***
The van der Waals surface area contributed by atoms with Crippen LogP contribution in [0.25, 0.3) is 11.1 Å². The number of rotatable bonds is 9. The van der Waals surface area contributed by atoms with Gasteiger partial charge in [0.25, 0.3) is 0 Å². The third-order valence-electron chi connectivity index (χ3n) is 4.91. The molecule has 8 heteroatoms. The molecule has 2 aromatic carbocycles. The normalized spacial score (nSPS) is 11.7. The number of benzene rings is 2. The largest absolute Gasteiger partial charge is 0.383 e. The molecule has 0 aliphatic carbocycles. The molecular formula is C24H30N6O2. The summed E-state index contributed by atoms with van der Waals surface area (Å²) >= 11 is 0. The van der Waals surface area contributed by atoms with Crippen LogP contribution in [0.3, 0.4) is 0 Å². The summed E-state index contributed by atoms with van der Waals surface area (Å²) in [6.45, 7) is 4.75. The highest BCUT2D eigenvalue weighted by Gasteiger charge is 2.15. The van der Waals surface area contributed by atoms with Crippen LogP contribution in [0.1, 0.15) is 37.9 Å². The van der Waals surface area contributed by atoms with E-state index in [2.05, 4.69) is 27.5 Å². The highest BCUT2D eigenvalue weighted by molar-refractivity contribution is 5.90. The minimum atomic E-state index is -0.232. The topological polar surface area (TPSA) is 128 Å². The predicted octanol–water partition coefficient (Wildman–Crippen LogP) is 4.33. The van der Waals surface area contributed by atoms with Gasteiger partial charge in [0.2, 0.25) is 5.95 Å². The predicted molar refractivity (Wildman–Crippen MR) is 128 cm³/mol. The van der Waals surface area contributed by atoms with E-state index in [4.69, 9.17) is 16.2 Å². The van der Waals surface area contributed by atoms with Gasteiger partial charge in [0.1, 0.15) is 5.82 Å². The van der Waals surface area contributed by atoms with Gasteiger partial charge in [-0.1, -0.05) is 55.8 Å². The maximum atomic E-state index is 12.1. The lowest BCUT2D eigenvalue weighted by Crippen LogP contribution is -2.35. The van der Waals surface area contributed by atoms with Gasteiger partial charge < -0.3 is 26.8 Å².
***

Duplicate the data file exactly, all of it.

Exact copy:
The van der Waals surface area contributed by atoms with Crippen LogP contribution in [0.25, 0.3) is 11.1 Å². The number of rotatable bonds is 9. The van der Waals surface area contributed by atoms with Gasteiger partial charge in [0.25, 0.3) is 0 Å². The third-order valence-electron chi connectivity index (χ3n) is 4.91. The molecule has 8 heteroatoms. The molecule has 2 aromatic carbocycles. The normalized spacial score (nSPS) is 11.7. The number of benzene rings is 2. The largest absolute Gasteiger partial charge is 0.383 e. The molecule has 0 aliphatic carbocycles. The molecular formula is C24H30N6O2. The summed E-state index contributed by atoms with van der Waals surface area (Å²) >= 11 is 0. The van der Waals surface area contributed by atoms with Crippen LogP contribution in [0.3, 0.4) is 0 Å². The summed E-state index contributed by atoms with van der Waals surface area (Å²) in [6.45, 7) is 4.75. The highest BCUT2D eigenvalue weighted by Gasteiger charge is 2.15. The van der Waals surface area contributed by atoms with Crippen LogP contribution in [0.1, 0.15) is 37.9 Å². The van der Waals surface area contributed by atoms with E-state index in [2.05, 4.69) is 27.5 Å². The highest BCUT2D eigenvalue weighted by molar-refractivity contribution is 5.90. The minimum atomic E-state index is -0.232. The topological polar surface area (TPSA) is 128 Å². The predicted octanol–water partition coefficient (Wildman–Crippen LogP) is 4.33. The van der Waals surface area contributed by atoms with Gasteiger partial charge in [0.2, 0.25) is 5.95 Å². The predicted molar refractivity (Wildman–Crippen MR) is 128 cm³/mol. The van der Waals surface area contributed by atoms with E-state index in [4.69, 9.17) is 16.2 Å². The van der Waals surface area contributed by atoms with Gasteiger partial charge in [0.1, 0.15) is 5.82 Å². The van der Waals surface area contributed by atoms with Gasteiger partial charge in [-0.1, -0.05) is 55.8 Å². The maximum atomic E-state index is 12.1. The lowest BCUT2D eigenvalue weighted by Crippen LogP contribution is -2.35. The van der Waals surface area contributed by atoms with Gasteiger partial charge < -0.3 is 26.8 Å².